In the KWEC classroom
Cheyenne Bottoms is one of the top staging areas (the places migrating birds stop to feed and rest) for shorebirds and waterfowl in the United States. These wetlands hosts tens of thousands of shorebirds and up to 1/4 million waterfowl each year during their migrations. The shallow marshes — averaging less than one foot deep — are ideal habitats for wading shorebirds, like this avocet, which serves as the Bottoms' mascot on its logo.
Following the Pittman-Robertson Federal Aid in Wildlife Restoration Act of 1937, which taxed sporting arms and ammunition, funds became available to develop the Bottoms. In 1952, after the construction of dikes, roads and hunting blinds, part of the area was opened to public hunting. In 1957, a new canal from the Arkansas River was built. However, relatively little water from the Arkansas was pumped into the wetland because of drought and claims by other entities on the water supply.
In 1971,  representatives from 18 nations convened in Ramsar, Iran, to encourage preservation of the world's significant natural wetlands. The Ramsar convention in 1988 designated Cheyenne Bottoms as globally significant, one of only 24 sites in the U.S.
In the 1990s, an extensive renovation subdivided the marshes. Also in the 1990s, the Nature Conservancy began acquiring 7,694 acres of land adjacent to the Bottoms. In late May, the Conservancy purchased an additional 152 acres of land to add to its holdings by the Bottoms.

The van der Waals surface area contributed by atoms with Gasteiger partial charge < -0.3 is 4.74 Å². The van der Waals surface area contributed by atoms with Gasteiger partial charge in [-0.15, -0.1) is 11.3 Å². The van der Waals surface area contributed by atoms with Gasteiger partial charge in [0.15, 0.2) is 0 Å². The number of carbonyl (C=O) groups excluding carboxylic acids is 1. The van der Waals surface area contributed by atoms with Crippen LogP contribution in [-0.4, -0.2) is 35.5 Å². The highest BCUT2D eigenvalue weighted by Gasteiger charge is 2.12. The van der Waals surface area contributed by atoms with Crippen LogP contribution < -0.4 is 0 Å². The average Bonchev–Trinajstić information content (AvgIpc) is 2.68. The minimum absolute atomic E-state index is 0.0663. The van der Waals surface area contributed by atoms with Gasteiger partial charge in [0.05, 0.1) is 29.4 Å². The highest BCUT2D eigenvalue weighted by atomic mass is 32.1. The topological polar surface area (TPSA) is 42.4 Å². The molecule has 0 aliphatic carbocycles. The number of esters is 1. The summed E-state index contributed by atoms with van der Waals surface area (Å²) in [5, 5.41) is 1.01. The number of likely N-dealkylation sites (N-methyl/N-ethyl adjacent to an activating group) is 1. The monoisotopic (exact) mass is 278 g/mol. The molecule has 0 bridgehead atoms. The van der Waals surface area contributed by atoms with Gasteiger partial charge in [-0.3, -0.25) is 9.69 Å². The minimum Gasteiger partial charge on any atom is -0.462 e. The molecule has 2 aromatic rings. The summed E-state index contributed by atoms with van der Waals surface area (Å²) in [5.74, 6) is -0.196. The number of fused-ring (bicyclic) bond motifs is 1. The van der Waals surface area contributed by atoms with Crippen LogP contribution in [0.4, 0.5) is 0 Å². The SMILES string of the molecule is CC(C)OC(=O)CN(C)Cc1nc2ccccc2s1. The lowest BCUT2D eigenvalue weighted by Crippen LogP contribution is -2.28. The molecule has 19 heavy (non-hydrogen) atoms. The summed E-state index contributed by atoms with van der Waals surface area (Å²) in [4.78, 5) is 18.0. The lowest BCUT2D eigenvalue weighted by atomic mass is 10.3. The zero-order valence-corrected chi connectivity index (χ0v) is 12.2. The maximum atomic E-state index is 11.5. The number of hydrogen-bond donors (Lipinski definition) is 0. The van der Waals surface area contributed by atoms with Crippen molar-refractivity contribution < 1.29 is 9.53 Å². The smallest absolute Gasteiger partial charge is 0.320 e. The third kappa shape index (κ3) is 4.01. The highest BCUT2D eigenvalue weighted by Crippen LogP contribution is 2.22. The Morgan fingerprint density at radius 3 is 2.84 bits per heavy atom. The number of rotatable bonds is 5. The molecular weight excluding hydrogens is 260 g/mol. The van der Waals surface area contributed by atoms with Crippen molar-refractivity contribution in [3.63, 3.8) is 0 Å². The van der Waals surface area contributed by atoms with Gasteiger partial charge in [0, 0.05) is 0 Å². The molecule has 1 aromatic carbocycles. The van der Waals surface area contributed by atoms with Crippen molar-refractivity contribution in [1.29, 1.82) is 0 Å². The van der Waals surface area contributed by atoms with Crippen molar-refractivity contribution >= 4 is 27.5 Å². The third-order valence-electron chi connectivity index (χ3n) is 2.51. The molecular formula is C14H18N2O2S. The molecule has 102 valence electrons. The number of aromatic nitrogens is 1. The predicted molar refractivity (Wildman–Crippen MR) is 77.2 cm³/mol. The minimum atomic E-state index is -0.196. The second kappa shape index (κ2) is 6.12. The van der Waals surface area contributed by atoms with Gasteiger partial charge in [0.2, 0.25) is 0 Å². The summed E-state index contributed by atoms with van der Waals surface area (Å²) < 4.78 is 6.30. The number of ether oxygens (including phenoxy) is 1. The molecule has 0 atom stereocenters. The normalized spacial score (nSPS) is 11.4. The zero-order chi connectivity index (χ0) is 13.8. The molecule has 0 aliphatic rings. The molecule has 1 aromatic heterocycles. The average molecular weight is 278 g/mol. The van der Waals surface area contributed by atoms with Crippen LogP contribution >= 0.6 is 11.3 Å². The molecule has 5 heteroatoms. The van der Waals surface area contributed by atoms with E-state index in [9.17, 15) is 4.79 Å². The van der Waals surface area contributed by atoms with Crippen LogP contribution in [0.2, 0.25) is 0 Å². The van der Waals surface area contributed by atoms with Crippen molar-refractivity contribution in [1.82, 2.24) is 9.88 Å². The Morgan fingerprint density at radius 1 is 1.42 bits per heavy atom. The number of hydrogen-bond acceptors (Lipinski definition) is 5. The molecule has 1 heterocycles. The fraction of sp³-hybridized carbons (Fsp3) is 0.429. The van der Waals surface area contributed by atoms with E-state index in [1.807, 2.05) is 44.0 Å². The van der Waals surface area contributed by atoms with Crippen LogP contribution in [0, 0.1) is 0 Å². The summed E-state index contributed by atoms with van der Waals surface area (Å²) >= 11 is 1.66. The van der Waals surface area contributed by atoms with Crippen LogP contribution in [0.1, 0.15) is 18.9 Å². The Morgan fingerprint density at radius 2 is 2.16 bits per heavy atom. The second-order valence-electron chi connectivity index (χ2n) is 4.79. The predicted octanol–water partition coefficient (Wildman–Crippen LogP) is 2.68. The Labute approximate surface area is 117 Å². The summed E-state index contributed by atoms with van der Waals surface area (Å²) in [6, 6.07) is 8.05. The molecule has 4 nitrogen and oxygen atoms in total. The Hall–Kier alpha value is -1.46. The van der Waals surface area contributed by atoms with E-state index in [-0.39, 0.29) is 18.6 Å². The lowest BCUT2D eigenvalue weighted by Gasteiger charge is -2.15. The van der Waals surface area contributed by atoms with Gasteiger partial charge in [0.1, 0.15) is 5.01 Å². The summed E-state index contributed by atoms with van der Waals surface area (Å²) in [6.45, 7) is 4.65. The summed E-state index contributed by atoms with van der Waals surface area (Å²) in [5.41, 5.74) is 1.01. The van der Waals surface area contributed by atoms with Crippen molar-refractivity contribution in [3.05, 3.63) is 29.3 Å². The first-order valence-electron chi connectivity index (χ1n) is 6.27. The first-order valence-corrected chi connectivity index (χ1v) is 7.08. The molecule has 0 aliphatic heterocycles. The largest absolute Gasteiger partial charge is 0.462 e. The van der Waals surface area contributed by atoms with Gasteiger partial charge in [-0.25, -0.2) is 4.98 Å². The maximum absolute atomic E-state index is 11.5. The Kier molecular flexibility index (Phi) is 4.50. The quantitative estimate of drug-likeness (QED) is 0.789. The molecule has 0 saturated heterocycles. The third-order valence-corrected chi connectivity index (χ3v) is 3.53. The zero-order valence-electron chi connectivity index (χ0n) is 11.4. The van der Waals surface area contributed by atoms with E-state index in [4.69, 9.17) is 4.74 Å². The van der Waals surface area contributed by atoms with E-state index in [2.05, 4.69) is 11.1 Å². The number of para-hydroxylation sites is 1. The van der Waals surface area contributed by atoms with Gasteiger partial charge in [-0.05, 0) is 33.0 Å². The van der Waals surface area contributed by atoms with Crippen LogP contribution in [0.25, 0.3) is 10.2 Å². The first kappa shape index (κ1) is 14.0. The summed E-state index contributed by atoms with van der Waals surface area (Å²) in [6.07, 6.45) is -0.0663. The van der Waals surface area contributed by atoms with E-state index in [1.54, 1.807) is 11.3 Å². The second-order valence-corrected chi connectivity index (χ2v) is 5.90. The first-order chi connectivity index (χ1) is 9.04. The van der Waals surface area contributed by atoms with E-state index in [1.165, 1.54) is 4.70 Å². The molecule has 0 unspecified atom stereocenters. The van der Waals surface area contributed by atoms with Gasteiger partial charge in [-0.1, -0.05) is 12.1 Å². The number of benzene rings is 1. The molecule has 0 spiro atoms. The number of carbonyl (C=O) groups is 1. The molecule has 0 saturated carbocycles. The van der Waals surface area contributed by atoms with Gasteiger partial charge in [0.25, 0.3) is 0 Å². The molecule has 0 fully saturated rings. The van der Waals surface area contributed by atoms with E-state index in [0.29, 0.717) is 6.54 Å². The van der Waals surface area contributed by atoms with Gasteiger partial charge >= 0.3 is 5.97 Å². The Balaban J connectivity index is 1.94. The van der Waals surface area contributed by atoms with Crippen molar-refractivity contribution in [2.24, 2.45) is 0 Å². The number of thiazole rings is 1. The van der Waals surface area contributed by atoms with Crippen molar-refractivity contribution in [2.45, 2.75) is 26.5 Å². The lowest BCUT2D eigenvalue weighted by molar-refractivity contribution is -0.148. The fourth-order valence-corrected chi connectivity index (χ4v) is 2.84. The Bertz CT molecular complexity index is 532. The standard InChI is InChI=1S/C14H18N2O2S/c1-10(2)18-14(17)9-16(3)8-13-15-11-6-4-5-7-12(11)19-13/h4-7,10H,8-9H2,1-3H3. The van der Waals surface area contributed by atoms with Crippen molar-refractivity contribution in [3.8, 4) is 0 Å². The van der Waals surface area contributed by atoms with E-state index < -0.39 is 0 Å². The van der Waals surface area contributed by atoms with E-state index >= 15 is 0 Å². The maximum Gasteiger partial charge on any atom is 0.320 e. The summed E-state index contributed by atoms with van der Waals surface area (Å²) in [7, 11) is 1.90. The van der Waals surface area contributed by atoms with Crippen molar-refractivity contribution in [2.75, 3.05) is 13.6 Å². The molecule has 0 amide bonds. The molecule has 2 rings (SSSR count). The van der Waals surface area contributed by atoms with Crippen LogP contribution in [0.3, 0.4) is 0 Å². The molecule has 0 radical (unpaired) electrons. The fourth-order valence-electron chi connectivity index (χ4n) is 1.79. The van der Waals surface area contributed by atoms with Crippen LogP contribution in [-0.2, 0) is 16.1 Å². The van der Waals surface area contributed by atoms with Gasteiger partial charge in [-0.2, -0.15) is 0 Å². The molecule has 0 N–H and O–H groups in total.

The Conservancy bought the land to safeguard and enhance the wetland habitat. Of the 478 species of birds that have been documented in Kansas, 346 have been observed using Cheyenne Bottoms. Through banding efforts, researchers know that birds migrate north as far as western Alaska and the tundra at the edge of the arctic, and south to Louisiana, Texas, Central America and the far reaches of South America. Providing abundant food and a place rest, Cheyenne Bottoms is an essential link in this migration.
Central to the Conservancy's restoration and management plan is the importance of providing a mosaic of aquatic habitats — large, small, shallow, deep, salty, fresh, weedy and open water — to attract a diversity of bird species. The adjacent grasslands provide nesting and wintering habitat for grassland birds like ring-necked pheasant and raptors like red-tailed hawks that stay in the area year-round. During the spring and summer, visitors will see cattle on the Conservancy's land at Cheyenne Bottoms. Controlled livestock grazing is an effective and inexpensive management tool for maintaining the range of habitat conditions.
I guess this red-winged blackbird is "authorized personnel."

The Kansas Wetlands Education Center had its grand opening in April 2009.
Hours at the KWEC are from 8 AM to 5 PM Thursdays through Saturdays and 1 to 5 on Sundays. It's closed on Mondays, New Years Day, Thanksgiving and Christmas. It's also available after hours by reservation.
Information for this post was taken from the KWEC brochures and displays, the Kansas State Historical Society and Wikipedia.

A trip to nearby Quivira National Wildlife Refuge would be a good addition to this Kansas Staycation. Click here for Sightseeing in my Own Backyard and here for a review of the Quivira Visitors' Center from Kinley (sort of!).  In September, come to Quivira for Monarch Mania.